Why it matters
Supporting people living with chronic conditions in ways that fully respect their needs, values, capabilities and priorities is a challenge for health systems. At the same time, there is growing demand for better data to support improvement in care and to facilitate research.
Learning health systems are a promising approach to addressing these challenges by harnessing opportunities to record, collate and analyse routine patient data, and presenting them in a format that is accessible and useful to patients and clinicians alike.
One way a learning health system might work would involve patients recording daily information about their symptoms, medication side effects and health electronically, using an app or website. Combined with clinical information from their electronic health record, this detailed information could support communication between the patient and their clinician and facilitate joint decision-making about treatment and care. Additionally, this information, particularly when combined with data from many other patients, could enable learning across the health system, facilitating improvements in quality, safety and value.
However, real-life examples of learning health systems are rare, and few have been studied.
We set out to examine the views of people involved in designing and implementing the US-based registry-supported care and learning system for cystic fibrosis (RCLS-CF).
The RCLS-CF exemplifies many of the promising features of learning health systems. It is based on a defined patient population (people with cystic fibrosis), and it combines data from a patient registry of clinical measures and patient-reported data. These are shown together on an electronic dashboard that patients and clinicians can view as a basis for shared review, planning, and decision-making. The data can also be repurposed for research and service improvement.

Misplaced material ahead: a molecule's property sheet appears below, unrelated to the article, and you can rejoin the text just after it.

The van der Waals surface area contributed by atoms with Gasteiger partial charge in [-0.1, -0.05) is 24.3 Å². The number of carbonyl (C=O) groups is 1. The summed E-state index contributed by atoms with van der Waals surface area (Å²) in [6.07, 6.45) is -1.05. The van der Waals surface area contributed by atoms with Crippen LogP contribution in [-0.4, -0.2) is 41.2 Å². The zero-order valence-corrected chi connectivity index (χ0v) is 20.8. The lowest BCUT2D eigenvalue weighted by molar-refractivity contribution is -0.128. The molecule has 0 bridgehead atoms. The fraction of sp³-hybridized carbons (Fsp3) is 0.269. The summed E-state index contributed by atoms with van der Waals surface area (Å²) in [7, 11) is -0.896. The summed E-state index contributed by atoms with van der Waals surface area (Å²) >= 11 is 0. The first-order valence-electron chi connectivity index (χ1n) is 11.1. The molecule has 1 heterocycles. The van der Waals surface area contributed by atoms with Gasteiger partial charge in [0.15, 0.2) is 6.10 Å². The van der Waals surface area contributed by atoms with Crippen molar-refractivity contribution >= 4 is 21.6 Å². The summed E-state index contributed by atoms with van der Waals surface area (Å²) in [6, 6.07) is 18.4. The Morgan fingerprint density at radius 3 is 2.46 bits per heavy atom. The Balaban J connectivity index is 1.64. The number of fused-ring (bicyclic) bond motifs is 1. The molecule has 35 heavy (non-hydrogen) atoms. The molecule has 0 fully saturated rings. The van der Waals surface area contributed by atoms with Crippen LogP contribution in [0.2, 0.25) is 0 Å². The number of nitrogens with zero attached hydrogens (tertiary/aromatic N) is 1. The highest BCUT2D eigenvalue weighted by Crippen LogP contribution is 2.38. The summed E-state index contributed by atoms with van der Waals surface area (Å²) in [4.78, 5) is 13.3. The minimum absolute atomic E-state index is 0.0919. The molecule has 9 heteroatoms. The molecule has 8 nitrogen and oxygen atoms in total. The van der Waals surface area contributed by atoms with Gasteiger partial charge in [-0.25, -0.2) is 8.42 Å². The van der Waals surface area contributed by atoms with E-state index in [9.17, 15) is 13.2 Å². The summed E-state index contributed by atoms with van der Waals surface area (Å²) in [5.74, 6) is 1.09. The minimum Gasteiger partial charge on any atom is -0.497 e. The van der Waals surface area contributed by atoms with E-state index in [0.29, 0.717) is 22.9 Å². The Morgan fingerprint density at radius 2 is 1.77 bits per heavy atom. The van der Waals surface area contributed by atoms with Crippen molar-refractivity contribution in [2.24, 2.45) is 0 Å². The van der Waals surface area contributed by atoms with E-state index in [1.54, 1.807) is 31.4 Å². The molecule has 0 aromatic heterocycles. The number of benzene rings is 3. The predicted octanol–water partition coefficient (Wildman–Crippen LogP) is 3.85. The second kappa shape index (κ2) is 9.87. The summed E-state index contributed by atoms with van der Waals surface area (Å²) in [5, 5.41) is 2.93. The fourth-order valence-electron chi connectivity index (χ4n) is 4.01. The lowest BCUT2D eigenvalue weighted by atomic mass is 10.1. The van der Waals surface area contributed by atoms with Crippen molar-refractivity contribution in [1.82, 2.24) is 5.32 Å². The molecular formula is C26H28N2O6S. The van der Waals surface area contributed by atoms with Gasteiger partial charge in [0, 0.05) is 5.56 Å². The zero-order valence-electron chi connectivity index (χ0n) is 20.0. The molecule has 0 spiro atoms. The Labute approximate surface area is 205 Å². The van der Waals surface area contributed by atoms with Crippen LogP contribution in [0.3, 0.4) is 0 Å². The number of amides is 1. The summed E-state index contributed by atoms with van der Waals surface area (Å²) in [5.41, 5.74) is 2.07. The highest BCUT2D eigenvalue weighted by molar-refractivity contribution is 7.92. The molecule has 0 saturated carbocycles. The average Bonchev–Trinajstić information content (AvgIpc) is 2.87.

Our study was in two parts. First, we interviewed 19 people involved in designing and delivering the programme. These initial interviews aimed to understand their assumptions about its essential features and what would be required to make it work. Then we undertook 11 follow-up interviews to deepen understanding of the initial findings.
What we found
In both parts of the study, participants expressed strong consensus on the goals of the programme. It should use new, digitally enabled forms of data-sharing (both patient-generated and clinical) to try to change the dynamics of healthcare. Participants understood the ultimate aim as being the facilitation of better partnerships between patients, families, clinicians, researchers, and healthcare improvers.
In the follow-up interviews, participants suggested thinking of the clinical encounter as involving two experts: the clinician, an expert in biomedical knowledge, and the patient, an expert in their own experience of living with a life-limiting illness. It was proposed that this reconfigured relationship would result in new forms of partnership.
For the system to succeed, participants proposed that the data collected must be both clinically useful, and meaningful to patients and clinicians. They emphasised that co-design of the dashboard was both an ethical imperative and necessary to ensuring that the system would secure engagement.
They suggested that the system needed a technological infrastructure that would support easy data entry and joint decision-making. It also needed the right social conditions, including that patients and clinicians are willing to work together in new ways.
Our study has shown that accommodating the needs of patients and clinicians along with those of research and service improvement is not straightforward. Even when the values and vision are clearly communicated by design stakeholders, implementation can be challenged by social issues and ‘mundane’ technical problems.
Some patients may be keen to engage with a learning health system, while others may prefer a more passive relationship with their clinicians. Understanding how the system affects clinicians’ workflow is particularly important for its success. Clinicians would have to see that a system has benefits if they are to use it. However, the challenges in this programme did not arise from any fundamental disagreement about underlying objectives or values.